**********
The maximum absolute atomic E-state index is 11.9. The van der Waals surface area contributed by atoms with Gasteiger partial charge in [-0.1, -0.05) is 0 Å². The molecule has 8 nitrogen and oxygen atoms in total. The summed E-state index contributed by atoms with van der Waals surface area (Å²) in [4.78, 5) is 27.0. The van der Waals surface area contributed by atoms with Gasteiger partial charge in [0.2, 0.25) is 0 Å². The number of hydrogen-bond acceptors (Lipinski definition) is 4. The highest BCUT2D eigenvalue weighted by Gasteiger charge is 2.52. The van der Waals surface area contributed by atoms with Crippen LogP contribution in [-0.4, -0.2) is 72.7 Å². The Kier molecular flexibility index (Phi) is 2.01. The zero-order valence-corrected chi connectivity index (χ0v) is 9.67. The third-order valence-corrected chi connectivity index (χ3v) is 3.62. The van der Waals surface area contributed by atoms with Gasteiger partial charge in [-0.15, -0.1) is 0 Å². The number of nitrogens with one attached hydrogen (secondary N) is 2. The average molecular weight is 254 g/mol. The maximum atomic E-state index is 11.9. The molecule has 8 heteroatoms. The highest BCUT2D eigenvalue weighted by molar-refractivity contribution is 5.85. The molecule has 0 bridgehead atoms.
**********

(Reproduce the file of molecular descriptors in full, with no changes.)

The maximum absolute atomic E-state index is 11.9. The van der Waals surface area contributed by atoms with Gasteiger partial charge in [-0.1, -0.05) is 0 Å². The molecule has 8 nitrogen and oxygen atoms in total. The summed E-state index contributed by atoms with van der Waals surface area (Å²) in [4.78, 5) is 27.0. The van der Waals surface area contributed by atoms with Gasteiger partial charge in [0.2, 0.25) is 0 Å². The number of hydrogen-bond acceptors (Lipinski definition) is 4. The highest BCUT2D eigenvalue weighted by Gasteiger charge is 2.52. The van der Waals surface area contributed by atoms with Crippen LogP contribution in [-0.4, -0.2) is 72.7 Å². The Kier molecular flexibility index (Phi) is 2.01. The zero-order valence-corrected chi connectivity index (χ0v) is 9.67. The third-order valence-corrected chi connectivity index (χ3v) is 3.62. The van der Waals surface area contributed by atoms with Gasteiger partial charge in [-0.15, -0.1) is 0 Å². The number of nitrogens with one attached hydrogen (secondary N) is 2. The average molecular weight is 254 g/mol. The maximum atomic E-state index is 11.9. The molecule has 8 heteroatoms. The highest BCUT2D eigenvalue weighted by molar-refractivity contribution is 5.85. The molecule has 0 bridgehead atoms.